Warren Buffet’s biography The Snowball is a fascinating read. The following chapters will show you how Warren Buffet made his first profit from buying stocks at the age of 11, and his first big mistake.
“A year later, he brought forth the kernel of his reality. To his family’s amusement and surprise, by the spring of 1942, his hoard totaled $120.
Enlisting his sister Doris as a partner, he bought three shares of a stock for each of them, costing him $114.75 for his three shares of Cities Service Preferred.11
“I didn’t understand that stock very well when I bought it,” he says; he knew only that it was a favorite stock that Howard had sold to his customers for years.12
The market hit a low that June, and Cities Service Preferred plunged from $38.25 to $27 a share. Doris, he says, “reminded” him every day on the way to school that her stock was going down. Warren says he felt terribly responsible. So when the stock finally recovered, he sold at $40, netting a $5 profit for the two of them. “That’s when I knew that he knew what he was doing,” Doris recalls. But Cities Service quickly soared to $202 a share. Warren learned three lessons and would call this episode one of the most important of his life. One lesson was not to overly fixate on what he had paid for a stock. The second was not to rush unthinkingly to grab a small profit. He learned these two lessons by brooding over the $492 he would have made had he been more patient. It had taken five years of work, since he was six years old, to save the $120 to buy this stock. Based on how much he currently made from selling golf balls or peddling popcorn and peanuts at the ballpark, he realized that it could take years to earn back the profit he had “lost.” He would never, never, never forget this mistake.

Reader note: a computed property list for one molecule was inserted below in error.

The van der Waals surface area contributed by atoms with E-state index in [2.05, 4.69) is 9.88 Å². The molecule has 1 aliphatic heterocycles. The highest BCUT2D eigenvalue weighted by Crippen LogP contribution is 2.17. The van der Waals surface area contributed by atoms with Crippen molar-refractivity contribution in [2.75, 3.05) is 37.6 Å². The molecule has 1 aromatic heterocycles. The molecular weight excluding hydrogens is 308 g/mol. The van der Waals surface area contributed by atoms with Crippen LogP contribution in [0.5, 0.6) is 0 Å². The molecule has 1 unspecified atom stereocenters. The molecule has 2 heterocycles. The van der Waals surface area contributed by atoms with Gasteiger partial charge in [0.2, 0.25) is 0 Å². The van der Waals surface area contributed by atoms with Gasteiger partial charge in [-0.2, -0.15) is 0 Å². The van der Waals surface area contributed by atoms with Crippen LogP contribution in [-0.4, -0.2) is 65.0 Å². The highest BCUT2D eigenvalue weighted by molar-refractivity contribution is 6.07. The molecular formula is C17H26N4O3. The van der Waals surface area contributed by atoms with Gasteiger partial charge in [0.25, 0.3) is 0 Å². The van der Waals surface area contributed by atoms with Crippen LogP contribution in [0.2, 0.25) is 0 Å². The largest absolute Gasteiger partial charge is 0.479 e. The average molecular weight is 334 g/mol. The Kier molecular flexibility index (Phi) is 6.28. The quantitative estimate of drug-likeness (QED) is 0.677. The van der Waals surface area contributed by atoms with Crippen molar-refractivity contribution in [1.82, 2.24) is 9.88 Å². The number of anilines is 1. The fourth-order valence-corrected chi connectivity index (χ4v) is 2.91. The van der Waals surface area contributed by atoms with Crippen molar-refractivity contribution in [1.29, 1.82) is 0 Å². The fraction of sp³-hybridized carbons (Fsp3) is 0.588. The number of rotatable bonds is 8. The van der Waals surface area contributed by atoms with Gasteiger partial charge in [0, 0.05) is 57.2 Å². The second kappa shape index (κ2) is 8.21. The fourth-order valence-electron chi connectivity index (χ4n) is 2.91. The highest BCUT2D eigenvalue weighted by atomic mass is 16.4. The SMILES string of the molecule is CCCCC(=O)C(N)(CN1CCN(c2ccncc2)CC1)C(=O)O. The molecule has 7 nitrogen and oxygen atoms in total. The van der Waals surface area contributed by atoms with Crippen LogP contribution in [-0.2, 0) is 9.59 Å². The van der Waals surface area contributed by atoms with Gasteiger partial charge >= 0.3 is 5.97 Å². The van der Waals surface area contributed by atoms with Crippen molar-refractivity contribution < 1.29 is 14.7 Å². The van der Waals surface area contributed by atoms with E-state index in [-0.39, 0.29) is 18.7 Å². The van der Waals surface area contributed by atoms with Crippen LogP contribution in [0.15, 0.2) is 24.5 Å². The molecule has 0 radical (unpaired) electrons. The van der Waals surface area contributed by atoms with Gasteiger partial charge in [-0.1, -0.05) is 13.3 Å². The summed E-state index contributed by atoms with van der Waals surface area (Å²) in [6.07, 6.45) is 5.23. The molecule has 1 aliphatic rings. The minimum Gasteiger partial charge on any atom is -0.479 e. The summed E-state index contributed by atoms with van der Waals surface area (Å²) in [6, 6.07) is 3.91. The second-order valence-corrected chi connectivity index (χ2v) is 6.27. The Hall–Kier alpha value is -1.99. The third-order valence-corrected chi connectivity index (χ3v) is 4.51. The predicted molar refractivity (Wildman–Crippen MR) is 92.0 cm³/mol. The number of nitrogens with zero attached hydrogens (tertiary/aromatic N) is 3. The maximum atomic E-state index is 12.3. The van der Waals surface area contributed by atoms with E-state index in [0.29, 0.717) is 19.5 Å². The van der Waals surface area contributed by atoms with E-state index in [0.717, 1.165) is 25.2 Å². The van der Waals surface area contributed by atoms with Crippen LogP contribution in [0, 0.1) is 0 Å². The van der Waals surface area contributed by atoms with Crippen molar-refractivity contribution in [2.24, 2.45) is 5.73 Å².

And there was a third lesson, which was about investing other people’s money. If he made a mistake, it might get somebody upset at him. So he didn’t want to have responsibility for anyone else’s money unless he was sure he could succeed.”
Also published on Medium.